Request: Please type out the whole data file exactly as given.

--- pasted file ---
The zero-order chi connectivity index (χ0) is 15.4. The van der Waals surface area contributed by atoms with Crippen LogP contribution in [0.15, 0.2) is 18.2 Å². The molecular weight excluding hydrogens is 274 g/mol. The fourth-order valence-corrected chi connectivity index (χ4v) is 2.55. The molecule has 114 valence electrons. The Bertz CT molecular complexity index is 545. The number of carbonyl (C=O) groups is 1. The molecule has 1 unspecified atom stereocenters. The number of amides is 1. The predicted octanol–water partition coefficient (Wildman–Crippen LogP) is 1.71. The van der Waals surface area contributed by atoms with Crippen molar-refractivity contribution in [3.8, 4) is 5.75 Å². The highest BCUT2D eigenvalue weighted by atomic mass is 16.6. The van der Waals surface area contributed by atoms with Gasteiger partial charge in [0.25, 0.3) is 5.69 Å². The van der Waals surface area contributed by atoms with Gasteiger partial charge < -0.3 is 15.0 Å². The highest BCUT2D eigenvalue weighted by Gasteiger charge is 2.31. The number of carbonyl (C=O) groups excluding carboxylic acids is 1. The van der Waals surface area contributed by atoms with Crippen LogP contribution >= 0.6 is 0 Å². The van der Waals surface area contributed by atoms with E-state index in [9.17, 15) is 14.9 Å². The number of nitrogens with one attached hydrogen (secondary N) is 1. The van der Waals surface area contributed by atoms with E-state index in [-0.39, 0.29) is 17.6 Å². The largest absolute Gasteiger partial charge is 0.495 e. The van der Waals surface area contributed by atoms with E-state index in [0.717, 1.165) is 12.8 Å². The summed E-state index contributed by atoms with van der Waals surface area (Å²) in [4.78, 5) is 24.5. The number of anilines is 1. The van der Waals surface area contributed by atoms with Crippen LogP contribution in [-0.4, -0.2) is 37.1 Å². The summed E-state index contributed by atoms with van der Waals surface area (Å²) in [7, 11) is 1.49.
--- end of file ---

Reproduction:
The zero-order chi connectivity index (χ0) is 15.4. The van der Waals surface area contributed by atoms with Crippen LogP contribution in [0.15, 0.2) is 18.2 Å². The molecular weight excluding hydrogens is 274 g/mol. The fourth-order valence-corrected chi connectivity index (χ4v) is 2.55. The molecule has 114 valence electrons. The Bertz CT molecular complexity index is 545. The number of carbonyl (C=O) groups is 1. The molecule has 1 unspecified atom stereocenters. The number of amides is 1. The predicted octanol–water partition coefficient (Wildman–Crippen LogP) is 1.71. The van der Waals surface area contributed by atoms with Crippen molar-refractivity contribution in [3.8, 4) is 5.75 Å². The highest BCUT2D eigenvalue weighted by atomic mass is 16.6. The van der Waals surface area contributed by atoms with Gasteiger partial charge in [0.25, 0.3) is 5.69 Å². The van der Waals surface area contributed by atoms with Gasteiger partial charge < -0.3 is 15.0 Å². The highest BCUT2D eigenvalue weighted by Gasteiger charge is 2.31. The number of carbonyl (C=O) groups excluding carboxylic acids is 1. The van der Waals surface area contributed by atoms with Crippen LogP contribution >= 0.6 is 0 Å². The van der Waals surface area contributed by atoms with E-state index in [9.17, 15) is 14.9 Å². The number of nitrogens with one attached hydrogen (secondary N) is 1. The van der Waals surface area contributed by atoms with E-state index in [-0.39, 0.29) is 17.6 Å². The largest absolute Gasteiger partial charge is 0.495 e. The van der Waals surface area contributed by atoms with E-state index in [0.717, 1.165) is 12.8 Å². The summed E-state index contributed by atoms with van der Waals surface area (Å²) in [4.78, 5) is 24.5. The number of anilines is 1. The van der Waals surface area contributed by atoms with Crippen LogP contribution in [-0.4, -0.2) is 37.1 Å². The summed E-state index contributed by atoms with van der Waals surface area (Å²) in [7, 11) is 1.49.